Spousal Maintenance

Spousal Maintenance Attorney In Anoka, Minnesota

When a marriage comes to an end, one party may have to continue their financial support of the other in the form of “spousal maintenance.” This is also referred to as “alimony.”

Traditionally, it is the husband who pays alimony to the wife, but that has been changing over time. There has been a rise in the number of dual-income households throughout Minnesota, so support is usually paid by the spouse who earns the higher income. This means that it is possible for an ex wife to pay her ex husband alimony.

Mr. Peterson is well-versed in spousal support. As a highly experienced Anoka divorce lawyer, he can help you throughout the divorce process, including issues surrounding alimony.

Knowledgeable In All Types Of Spousal Support

Spousal maintenance can be permanent or it can be temporary. Temporary spousal maintenance ends after a specific amount of time. In other words, it is in force just long enough for the receiving spouse to establish themselves financially. Perhaps they need to go back to school or find a better paying job.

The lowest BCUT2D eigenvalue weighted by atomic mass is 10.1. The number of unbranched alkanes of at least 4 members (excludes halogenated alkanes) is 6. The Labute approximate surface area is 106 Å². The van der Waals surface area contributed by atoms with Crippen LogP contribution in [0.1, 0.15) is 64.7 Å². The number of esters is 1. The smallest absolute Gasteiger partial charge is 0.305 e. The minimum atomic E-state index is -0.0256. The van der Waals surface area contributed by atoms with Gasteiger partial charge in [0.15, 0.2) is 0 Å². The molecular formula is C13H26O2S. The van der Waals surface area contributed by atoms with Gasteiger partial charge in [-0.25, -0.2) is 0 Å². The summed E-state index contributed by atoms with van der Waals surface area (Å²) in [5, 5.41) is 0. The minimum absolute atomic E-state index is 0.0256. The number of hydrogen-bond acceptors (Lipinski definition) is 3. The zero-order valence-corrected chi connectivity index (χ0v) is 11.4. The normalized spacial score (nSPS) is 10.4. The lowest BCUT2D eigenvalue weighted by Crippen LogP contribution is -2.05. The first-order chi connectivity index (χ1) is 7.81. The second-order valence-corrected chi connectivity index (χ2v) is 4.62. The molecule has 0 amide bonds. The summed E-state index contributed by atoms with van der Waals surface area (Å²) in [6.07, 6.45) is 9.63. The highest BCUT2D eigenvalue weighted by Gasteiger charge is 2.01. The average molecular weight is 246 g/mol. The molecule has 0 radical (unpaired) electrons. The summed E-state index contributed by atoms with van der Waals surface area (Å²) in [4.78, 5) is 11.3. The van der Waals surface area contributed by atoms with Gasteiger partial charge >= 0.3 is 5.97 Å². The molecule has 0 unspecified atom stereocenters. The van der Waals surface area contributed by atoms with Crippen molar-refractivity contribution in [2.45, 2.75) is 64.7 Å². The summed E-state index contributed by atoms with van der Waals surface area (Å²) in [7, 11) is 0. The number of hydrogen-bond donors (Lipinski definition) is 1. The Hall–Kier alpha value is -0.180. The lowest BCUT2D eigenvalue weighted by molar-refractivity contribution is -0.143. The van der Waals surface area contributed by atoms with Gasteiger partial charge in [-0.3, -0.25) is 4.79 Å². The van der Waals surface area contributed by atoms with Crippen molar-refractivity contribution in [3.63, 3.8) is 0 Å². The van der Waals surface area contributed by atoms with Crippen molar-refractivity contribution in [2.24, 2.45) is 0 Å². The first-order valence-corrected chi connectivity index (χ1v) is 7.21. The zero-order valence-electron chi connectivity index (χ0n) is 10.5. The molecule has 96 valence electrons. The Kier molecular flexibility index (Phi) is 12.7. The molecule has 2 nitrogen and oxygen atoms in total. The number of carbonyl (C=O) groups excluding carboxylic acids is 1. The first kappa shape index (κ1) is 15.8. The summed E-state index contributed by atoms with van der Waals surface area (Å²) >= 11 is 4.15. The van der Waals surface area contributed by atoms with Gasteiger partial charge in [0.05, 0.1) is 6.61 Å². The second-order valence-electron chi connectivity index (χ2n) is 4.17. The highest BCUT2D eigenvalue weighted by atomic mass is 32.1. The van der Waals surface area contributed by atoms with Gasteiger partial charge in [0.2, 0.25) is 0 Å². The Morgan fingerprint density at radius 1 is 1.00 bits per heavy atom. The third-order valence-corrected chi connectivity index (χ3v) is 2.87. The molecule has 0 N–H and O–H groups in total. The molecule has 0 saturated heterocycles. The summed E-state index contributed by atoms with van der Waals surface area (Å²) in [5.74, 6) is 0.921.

Permanent spousal maintenance usually stops when the recipient gets remarried, one of the parties passes away, or the court decides that spousal maintenance needs to be terminated. If you are in a situation where spousal maintenance needs to be terminated, your Minnesota divorce lawyer can advise you on the matter.

Helping Secure Spousal Maintenance When Needed

In determining the proper amount of spousal support, if it is warranted, there are a number of factors that the court considers. Some of them are:

  • Financial resources of the party requesting alimony, including any marital property that they have received, as well as the party’s ability to independently meet their needs.
  • The time needed to secure the education or training to find adequate employment and the probability of the party securing that employment due to their skills, age, probability of completing training or education, and their ability to be self-supporting
  • The standard of living that was established during the marriage
  • How long the couple was married and if the receiving spouse was a homemaker, the length of absence from employment, and the extent at which skills and education have been diminished
  • The loss of retirement benefits, earnings seniority and other benefits
  • The ability of the spouse paying alimony to meet their own needs while meeting the needs of the receiving spouse.
  • The contribution of each party in the preservation, acquisition, depreciation, or appreciation of the value of marital property.

These are just some of the factors that are considered when determining the amount of support and whether or not it should be permanent or temporary.